IVF Embryo Production
A procedure that has now overtaken conventional embryo flushing worldwide in terms of embryos produced and is following the same trend at Embryo Plus.
Embryo Plus has proudly partnered with Vytelle, a renowned company with more than 14 laboratories worldwide at this stage.
Through Vytelle’s development of superior media (containing no foetal calf serum) and innovative new techniques and procedures, problems initially associated with IVFEP, such as large calves at birth or poor conceptions with frozen embryos, were eliminated. The Vytelle system also requires no hormones being used on the donor animals.
In Vitro Embryo Production (IVEP) in cattle consists of the following components:
- Aspiration of oocytes (eggs) from the donor animals (Ovum Pick Up OPU)
- Fertilization of oocytes in laboratory (IVF)
- Culturing of embryos in laboratory (IVC)
- Transfer OR freezing of embryos
Aspiration of oocytes:
The donors are aspirated (OPU) in order to harvest the oocytes from the ovaries. Ultrasound is used to visualize the ovaries and a guided needle is then used to puncture the follicles on the ovaries in order to retrieve the oocytes with suction.
Fertilization of oocytes in laboratory:
The oocytes are matured for 24 hours after the OPU’s, before they are fertilized in the laboratory.
- Some batches or specific bulls’ semen do not fertilize well with IVF, even though the semen may be of good quality when used for normal AI’s.
- If possible, it is a good idea to test semen intended for future use in IVF programs, using trial runs on oocytes obtained from abattoirs.
- If possible, semen from more than one bull may also be used at the same time in order to minimize the risk of poor fertilization, especially in cows with a lot of oocytes.
- A straw of semen can also be used to fertilize up to 7 donor’s oocytes, depending on the quality of the semen.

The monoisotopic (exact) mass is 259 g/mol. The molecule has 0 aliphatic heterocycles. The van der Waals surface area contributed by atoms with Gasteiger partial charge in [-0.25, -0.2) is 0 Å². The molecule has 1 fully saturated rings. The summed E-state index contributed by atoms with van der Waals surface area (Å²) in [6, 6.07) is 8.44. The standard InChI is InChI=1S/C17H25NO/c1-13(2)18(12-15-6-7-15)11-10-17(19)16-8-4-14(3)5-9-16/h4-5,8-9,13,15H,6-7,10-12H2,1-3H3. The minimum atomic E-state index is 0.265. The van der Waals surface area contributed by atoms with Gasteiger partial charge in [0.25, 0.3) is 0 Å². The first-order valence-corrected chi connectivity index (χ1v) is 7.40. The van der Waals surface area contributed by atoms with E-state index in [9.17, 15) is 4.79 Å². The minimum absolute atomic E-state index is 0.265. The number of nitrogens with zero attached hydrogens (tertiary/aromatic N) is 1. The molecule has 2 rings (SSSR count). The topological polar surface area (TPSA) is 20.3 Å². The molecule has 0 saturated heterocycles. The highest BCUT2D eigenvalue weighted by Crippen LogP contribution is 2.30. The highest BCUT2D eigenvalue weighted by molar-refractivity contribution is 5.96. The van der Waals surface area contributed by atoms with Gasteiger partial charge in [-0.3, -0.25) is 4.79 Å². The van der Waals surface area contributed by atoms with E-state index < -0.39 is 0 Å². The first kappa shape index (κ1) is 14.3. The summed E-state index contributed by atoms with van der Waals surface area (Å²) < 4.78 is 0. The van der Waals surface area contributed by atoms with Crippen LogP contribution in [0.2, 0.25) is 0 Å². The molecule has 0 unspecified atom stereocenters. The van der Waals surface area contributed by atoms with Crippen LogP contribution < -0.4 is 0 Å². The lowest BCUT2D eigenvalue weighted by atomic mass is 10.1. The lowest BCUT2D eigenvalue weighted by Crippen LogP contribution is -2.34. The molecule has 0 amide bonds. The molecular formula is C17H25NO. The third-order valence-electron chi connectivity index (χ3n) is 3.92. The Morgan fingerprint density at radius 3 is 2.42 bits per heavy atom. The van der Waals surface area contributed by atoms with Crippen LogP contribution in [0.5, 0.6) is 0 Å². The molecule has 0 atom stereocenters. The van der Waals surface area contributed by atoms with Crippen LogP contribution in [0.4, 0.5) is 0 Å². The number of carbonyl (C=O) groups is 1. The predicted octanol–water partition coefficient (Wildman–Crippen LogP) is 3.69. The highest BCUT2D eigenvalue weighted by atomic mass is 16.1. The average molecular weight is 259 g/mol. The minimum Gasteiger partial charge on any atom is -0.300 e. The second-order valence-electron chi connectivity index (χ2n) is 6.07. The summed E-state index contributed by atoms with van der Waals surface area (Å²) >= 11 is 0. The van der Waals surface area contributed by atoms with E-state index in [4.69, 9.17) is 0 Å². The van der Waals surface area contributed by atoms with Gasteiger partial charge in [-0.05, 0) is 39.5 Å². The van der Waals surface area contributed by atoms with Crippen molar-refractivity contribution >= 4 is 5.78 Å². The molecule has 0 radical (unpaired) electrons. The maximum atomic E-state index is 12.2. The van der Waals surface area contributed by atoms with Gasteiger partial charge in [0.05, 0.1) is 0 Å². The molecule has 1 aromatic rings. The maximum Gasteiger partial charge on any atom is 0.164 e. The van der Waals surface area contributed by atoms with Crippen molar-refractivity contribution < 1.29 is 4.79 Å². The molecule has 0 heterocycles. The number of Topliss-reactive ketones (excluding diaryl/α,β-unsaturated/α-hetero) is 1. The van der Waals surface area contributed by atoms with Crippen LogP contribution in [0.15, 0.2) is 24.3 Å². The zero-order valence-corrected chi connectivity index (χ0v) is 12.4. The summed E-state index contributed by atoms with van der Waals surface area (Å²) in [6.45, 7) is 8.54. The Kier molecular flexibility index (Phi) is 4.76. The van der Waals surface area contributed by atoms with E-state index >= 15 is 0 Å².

- IVFEP allows for the use of sex-sorted semen, even though lowered embryo production is sometimes seen.
Culturing of embryos in laboratory:
After fertilization, the embryos are cultured for 7 more days in incubators in the laboratory under very specific and strictly sterile conditions.
Transfer or freezing of embryos:
The embryos are graded and the grade 1 embryos may be transferred “fresh” into recipients, or frozen. Recipients are synchronized prior to transfer according to a hormone program supplied to the client by Embryo Plus. Any extra embryos will be frozen and stored for later use.
IVF-embryo production – current standards using Vytelle’s system
- Embryos obtained per aspiration done 4-5
- Conception with fresh embryo transfers 50 – 60%
- Conception with frozen embryo transfers 40-50%
- Can be repeated every 2 weeks
- Currently mostly invoiced per embryo successfully produced
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- Eggs can be harvested from donors that are 2-3 weeks after calving, up to 3.5 months pregnant , so can fit in easier within a normal breeding season
- No hormones required for donors
- Can be repeated more frequently than conventional programs
- Donors with functional ovaries, but with other problems related to the reproductive tract, such as blocked fallopian tubes or pathology of the uterus, could still do well with IVF programs.
- Ovaries of cows that were sent to the abattoir, or just recently died, can still be used to produce embryos for a last time
- Sex sorted semen can be used
- Less semen required; 1 straw of good quality can fertilize the eggs of up to 7 donors
- Less “labour intensive” for the breeder, in terms of the donors, since a hormone program and AI is not necessary with IVF programs.
- Expensive, sensitive laboratory required, mostly non-mobile, which makes the logistics challenging for doing the OPU’s and lab work on-farm in remote areas or in countries without IVF labs
- Some countries currently do not allow imports of IVF produced embryos.